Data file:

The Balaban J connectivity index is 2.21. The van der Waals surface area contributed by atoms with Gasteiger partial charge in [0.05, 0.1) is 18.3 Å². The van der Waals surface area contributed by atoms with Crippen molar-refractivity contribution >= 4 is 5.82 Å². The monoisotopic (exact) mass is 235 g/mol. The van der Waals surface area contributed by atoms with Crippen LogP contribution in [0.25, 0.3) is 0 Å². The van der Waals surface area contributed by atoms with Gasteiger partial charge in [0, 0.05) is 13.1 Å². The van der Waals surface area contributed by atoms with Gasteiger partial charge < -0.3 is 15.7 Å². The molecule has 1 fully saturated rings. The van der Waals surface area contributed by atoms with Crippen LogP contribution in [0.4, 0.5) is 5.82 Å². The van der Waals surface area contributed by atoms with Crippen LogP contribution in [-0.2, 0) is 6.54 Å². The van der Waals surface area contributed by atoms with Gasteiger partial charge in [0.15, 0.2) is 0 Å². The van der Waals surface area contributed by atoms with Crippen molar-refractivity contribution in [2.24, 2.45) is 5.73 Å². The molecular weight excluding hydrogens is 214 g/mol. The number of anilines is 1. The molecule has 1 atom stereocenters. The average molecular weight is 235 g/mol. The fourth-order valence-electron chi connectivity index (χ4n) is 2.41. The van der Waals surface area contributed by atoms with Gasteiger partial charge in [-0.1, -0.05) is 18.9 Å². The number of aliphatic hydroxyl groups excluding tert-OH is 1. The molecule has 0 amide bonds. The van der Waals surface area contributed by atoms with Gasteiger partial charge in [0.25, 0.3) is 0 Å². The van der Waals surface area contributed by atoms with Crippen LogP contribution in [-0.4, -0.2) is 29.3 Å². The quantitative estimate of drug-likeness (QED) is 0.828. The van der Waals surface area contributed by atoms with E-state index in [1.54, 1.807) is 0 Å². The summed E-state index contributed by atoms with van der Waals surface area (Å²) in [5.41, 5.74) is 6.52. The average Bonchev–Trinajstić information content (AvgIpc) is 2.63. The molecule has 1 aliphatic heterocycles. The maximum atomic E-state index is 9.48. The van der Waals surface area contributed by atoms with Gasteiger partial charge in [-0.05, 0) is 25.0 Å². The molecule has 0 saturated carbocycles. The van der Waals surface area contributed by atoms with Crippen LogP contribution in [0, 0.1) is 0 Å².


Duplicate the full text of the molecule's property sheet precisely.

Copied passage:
The Balaban J connectivity index is 2.21. The van der Waals surface area contributed by atoms with Gasteiger partial charge in [0.05, 0.1) is 18.3 Å². The van der Waals surface area contributed by atoms with Crippen molar-refractivity contribution >= 4 is 5.82 Å². The monoisotopic (exact) mass is 235 g/mol. The van der Waals surface area contributed by atoms with Crippen LogP contribution in [0.25, 0.3) is 0 Å². The van der Waals surface area contributed by atoms with Gasteiger partial charge in [0, 0.05) is 13.1 Å². The van der Waals surface area contributed by atoms with Gasteiger partial charge < -0.3 is 15.7 Å². The molecule has 1 fully saturated rings. The van der Waals surface area contributed by atoms with Crippen LogP contribution in [0.4, 0.5) is 5.82 Å². The van der Waals surface area contributed by atoms with Crippen LogP contribution in [-0.2, 0) is 6.54 Å². The van der Waals surface area contributed by atoms with Gasteiger partial charge in [0.15, 0.2) is 0 Å². The van der Waals surface area contributed by atoms with Crippen molar-refractivity contribution in [2.24, 2.45) is 5.73 Å². The molecular weight excluding hydrogens is 214 g/mol. The number of anilines is 1. The molecule has 1 atom stereocenters. The average molecular weight is 235 g/mol. The fourth-order valence-electron chi connectivity index (χ4n) is 2.41. The van der Waals surface area contributed by atoms with Gasteiger partial charge in [-0.1, -0.05) is 18.9 Å². The number of aliphatic hydroxyl groups excluding tert-OH is 1. The molecule has 0 amide bonds. The van der Waals surface area contributed by atoms with Gasteiger partial charge in [0.25, 0.3) is 0 Å². The van der Waals surface area contributed by atoms with Crippen LogP contribution in [-0.4, -0.2) is 29.3 Å². The quantitative estimate of drug-likeness (QED) is 0.828. The van der Waals surface area contributed by atoms with E-state index in [1.54, 1.807) is 0 Å². The summed E-state index contributed by atoms with van der Waals surface area (Å²) in [5.41, 5.74) is 6.52. The average Bonchev–Trinajstić information content (AvgIpc) is 2.63. The molecule has 1 aliphatic heterocycles. The maximum atomic E-state index is 9.48. The van der Waals surface area contributed by atoms with Gasteiger partial charge in [-0.05, 0) is 25.0 Å². The molecule has 0 saturated carbocycles. The van der Waals surface area contributed by atoms with Crippen LogP contribution in [0, 0.1) is 0 Å².